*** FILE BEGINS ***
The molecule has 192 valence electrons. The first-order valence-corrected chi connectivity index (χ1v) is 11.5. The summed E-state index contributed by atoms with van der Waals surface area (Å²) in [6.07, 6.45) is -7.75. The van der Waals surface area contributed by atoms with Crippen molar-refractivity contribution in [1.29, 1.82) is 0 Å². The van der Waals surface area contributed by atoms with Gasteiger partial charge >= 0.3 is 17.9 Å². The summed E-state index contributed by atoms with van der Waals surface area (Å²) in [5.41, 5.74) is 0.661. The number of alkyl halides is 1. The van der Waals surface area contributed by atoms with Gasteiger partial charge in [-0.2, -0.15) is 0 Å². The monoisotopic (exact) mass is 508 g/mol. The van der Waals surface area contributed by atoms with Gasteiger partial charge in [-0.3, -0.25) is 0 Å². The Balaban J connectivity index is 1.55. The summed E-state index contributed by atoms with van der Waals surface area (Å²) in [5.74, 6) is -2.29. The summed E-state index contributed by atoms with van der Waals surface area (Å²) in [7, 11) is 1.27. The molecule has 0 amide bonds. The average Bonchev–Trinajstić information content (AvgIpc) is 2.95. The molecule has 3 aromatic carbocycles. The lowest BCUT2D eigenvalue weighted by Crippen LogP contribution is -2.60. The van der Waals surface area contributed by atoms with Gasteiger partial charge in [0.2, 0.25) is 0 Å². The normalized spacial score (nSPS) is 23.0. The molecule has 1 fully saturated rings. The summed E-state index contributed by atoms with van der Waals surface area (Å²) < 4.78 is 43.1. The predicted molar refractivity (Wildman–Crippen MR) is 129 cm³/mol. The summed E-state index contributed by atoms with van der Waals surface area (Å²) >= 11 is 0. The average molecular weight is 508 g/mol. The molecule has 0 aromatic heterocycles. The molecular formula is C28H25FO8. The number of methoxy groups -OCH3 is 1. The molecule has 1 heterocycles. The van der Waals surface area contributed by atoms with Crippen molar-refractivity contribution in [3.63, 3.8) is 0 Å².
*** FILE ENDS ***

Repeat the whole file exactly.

The molecule has 192 valence electrons. The first-order valence-corrected chi connectivity index (χ1v) is 11.5. The summed E-state index contributed by atoms with van der Waals surface area (Å²) in [6.07, 6.45) is -7.75. The van der Waals surface area contributed by atoms with Crippen molar-refractivity contribution in [1.29, 1.82) is 0 Å². The van der Waals surface area contributed by atoms with Gasteiger partial charge >= 0.3 is 17.9 Å². The summed E-state index contributed by atoms with van der Waals surface area (Å²) in [5.41, 5.74) is 0.661. The number of alkyl halides is 1. The van der Waals surface area contributed by atoms with Gasteiger partial charge in [-0.2, -0.15) is 0 Å². The monoisotopic (exact) mass is 508 g/mol. The van der Waals surface area contributed by atoms with Gasteiger partial charge in [-0.3, -0.25) is 0 Å². The Balaban J connectivity index is 1.55. The summed E-state index contributed by atoms with van der Waals surface area (Å²) in [5.74, 6) is -2.29. The summed E-state index contributed by atoms with van der Waals surface area (Å²) in [7, 11) is 1.27. The molecule has 0 amide bonds. The average Bonchev–Trinajstić information content (AvgIpc) is 2.95. The molecule has 3 aromatic carbocycles. The lowest BCUT2D eigenvalue weighted by Crippen LogP contribution is -2.60. The van der Waals surface area contributed by atoms with Gasteiger partial charge in [0.2, 0.25) is 0 Å². The normalized spacial score (nSPS) is 23.0. The molecule has 1 fully saturated rings. The summed E-state index contributed by atoms with van der Waals surface area (Å²) < 4.78 is 43.1. The predicted molar refractivity (Wildman–Crippen MR) is 129 cm³/mol. The summed E-state index contributed by atoms with van der Waals surface area (Å²) >= 11 is 0. The average molecular weight is 508 g/mol. The molecule has 0 aromatic heterocycles. The molecular formula is C28H25FO8. The number of methoxy groups -OCH3 is 1. The molecule has 1 heterocycles. The van der Waals surface area contributed by atoms with Crippen molar-refractivity contribution in [3.63, 3.8) is 0 Å².